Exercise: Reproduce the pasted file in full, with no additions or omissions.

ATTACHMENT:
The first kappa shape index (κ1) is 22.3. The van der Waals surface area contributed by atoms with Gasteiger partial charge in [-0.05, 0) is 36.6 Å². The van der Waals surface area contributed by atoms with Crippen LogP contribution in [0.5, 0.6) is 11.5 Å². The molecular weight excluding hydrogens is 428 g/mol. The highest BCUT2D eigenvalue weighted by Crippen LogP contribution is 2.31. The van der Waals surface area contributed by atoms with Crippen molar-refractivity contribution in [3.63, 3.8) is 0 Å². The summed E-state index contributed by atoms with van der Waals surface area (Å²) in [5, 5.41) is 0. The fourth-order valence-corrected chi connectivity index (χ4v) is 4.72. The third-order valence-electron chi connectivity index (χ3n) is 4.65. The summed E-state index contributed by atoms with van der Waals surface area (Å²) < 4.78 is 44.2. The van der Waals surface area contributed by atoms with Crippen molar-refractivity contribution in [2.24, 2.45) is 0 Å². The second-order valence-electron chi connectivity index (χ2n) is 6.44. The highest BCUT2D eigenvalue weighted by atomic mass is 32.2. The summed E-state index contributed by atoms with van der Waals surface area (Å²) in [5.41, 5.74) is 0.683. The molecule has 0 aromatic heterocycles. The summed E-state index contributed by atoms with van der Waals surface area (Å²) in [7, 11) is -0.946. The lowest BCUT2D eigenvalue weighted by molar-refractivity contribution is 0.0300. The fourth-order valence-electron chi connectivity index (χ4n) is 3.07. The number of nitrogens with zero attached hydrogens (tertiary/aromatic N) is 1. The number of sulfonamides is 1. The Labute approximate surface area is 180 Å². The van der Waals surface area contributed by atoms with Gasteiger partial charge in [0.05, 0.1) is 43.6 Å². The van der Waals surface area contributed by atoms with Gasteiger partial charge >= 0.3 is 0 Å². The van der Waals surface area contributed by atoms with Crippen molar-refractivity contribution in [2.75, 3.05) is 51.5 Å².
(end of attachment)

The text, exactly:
The first kappa shape index (κ1) is 22.3. The van der Waals surface area contributed by atoms with Gasteiger partial charge in [-0.05, 0) is 36.6 Å². The van der Waals surface area contributed by atoms with Crippen LogP contribution in [0.5, 0.6) is 11.5 Å². The molecular weight excluding hydrogens is 428 g/mol. The highest BCUT2D eigenvalue weighted by Crippen LogP contribution is 2.31. The van der Waals surface area contributed by atoms with Crippen molar-refractivity contribution in [3.63, 3.8) is 0 Å². The summed E-state index contributed by atoms with van der Waals surface area (Å²) in [5, 5.41) is 0. The fourth-order valence-corrected chi connectivity index (χ4v) is 4.72. The third-order valence-electron chi connectivity index (χ3n) is 4.65. The summed E-state index contributed by atoms with van der Waals surface area (Å²) < 4.78 is 44.2. The van der Waals surface area contributed by atoms with Crippen molar-refractivity contribution in [2.24, 2.45) is 0 Å². The second-order valence-electron chi connectivity index (χ2n) is 6.44. The highest BCUT2D eigenvalue weighted by atomic mass is 32.2. The summed E-state index contributed by atoms with van der Waals surface area (Å²) in [5.41, 5.74) is 0.683. The molecule has 0 aromatic heterocycles. The summed E-state index contributed by atoms with van der Waals surface area (Å²) in [7, 11) is -0.946. The lowest BCUT2D eigenvalue weighted by molar-refractivity contribution is 0.0300. The fourth-order valence-electron chi connectivity index (χ4n) is 3.07. The number of nitrogens with zero attached hydrogens (tertiary/aromatic N) is 1. The number of sulfonamides is 1. The Labute approximate surface area is 180 Å². The van der Waals surface area contributed by atoms with Gasteiger partial charge in [0.05, 0.1) is 43.6 Å². The van der Waals surface area contributed by atoms with Gasteiger partial charge >= 0.3 is 0 Å². The van der Waals surface area contributed by atoms with Crippen molar-refractivity contribution in [2.75, 3.05) is 51.5 Å².